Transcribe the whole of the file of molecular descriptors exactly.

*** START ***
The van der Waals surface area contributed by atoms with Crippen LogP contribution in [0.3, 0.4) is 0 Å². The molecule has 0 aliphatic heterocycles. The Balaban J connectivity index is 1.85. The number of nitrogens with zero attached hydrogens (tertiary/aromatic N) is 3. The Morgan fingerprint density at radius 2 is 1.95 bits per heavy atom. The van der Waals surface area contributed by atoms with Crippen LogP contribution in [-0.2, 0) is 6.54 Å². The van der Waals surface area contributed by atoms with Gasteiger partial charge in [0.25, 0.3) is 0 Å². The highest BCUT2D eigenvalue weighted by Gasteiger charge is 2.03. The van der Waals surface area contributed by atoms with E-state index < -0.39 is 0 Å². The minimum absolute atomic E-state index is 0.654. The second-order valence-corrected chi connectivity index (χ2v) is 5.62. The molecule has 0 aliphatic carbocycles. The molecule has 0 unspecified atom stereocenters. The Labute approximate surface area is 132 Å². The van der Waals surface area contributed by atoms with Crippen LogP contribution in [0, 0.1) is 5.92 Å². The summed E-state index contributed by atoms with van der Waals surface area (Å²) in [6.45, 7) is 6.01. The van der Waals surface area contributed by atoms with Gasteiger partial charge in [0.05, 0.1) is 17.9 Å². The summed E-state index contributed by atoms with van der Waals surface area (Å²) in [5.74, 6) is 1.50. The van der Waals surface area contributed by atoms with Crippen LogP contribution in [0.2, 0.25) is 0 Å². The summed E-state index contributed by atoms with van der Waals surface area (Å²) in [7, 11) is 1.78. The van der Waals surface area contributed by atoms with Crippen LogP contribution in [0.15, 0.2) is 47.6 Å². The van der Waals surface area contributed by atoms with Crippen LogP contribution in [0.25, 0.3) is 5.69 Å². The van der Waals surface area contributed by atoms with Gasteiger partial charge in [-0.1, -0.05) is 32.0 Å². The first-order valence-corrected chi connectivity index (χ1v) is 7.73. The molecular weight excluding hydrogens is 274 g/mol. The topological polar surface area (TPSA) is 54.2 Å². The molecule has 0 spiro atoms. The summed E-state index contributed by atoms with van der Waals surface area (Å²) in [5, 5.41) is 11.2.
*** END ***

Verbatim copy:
The van der Waals surface area contributed by atoms with Crippen LogP contribution in [0.3, 0.4) is 0 Å². The molecule has 0 aliphatic heterocycles. The Balaban J connectivity index is 1.85. The number of nitrogens with zero attached hydrogens (tertiary/aromatic N) is 3. The Morgan fingerprint density at radius 2 is 1.95 bits per heavy atom. The van der Waals surface area contributed by atoms with Crippen LogP contribution in [-0.2, 0) is 6.54 Å². The van der Waals surface area contributed by atoms with Gasteiger partial charge in [0.25, 0.3) is 0 Å². The highest BCUT2D eigenvalue weighted by Gasteiger charge is 2.03. The van der Waals surface area contributed by atoms with E-state index < -0.39 is 0 Å². The minimum absolute atomic E-state index is 0.654. The second-order valence-corrected chi connectivity index (χ2v) is 5.62. The molecule has 0 aliphatic carbocycles. The molecule has 0 unspecified atom stereocenters. The Labute approximate surface area is 132 Å². The van der Waals surface area contributed by atoms with Crippen LogP contribution in [0, 0.1) is 5.92 Å². The summed E-state index contributed by atoms with van der Waals surface area (Å²) in [6.45, 7) is 6.01. The van der Waals surface area contributed by atoms with Gasteiger partial charge in [0.05, 0.1) is 17.9 Å². The summed E-state index contributed by atoms with van der Waals surface area (Å²) in [5.74, 6) is 1.50. The van der Waals surface area contributed by atoms with Crippen LogP contribution in [0.2, 0.25) is 0 Å². The summed E-state index contributed by atoms with van der Waals surface area (Å²) in [7, 11) is 1.78. The van der Waals surface area contributed by atoms with Crippen LogP contribution in [0.15, 0.2) is 47.6 Å². The van der Waals surface area contributed by atoms with Crippen LogP contribution in [0.25, 0.3) is 5.69 Å². The van der Waals surface area contributed by atoms with Gasteiger partial charge in [-0.1, -0.05) is 32.0 Å². The first-order valence-corrected chi connectivity index (χ1v) is 7.73. The molecular weight excluding hydrogens is 274 g/mol. The topological polar surface area (TPSA) is 54.2 Å². The molecule has 0 spiro atoms. The summed E-state index contributed by atoms with van der Waals surface area (Å²) in [5, 5.41) is 11.2.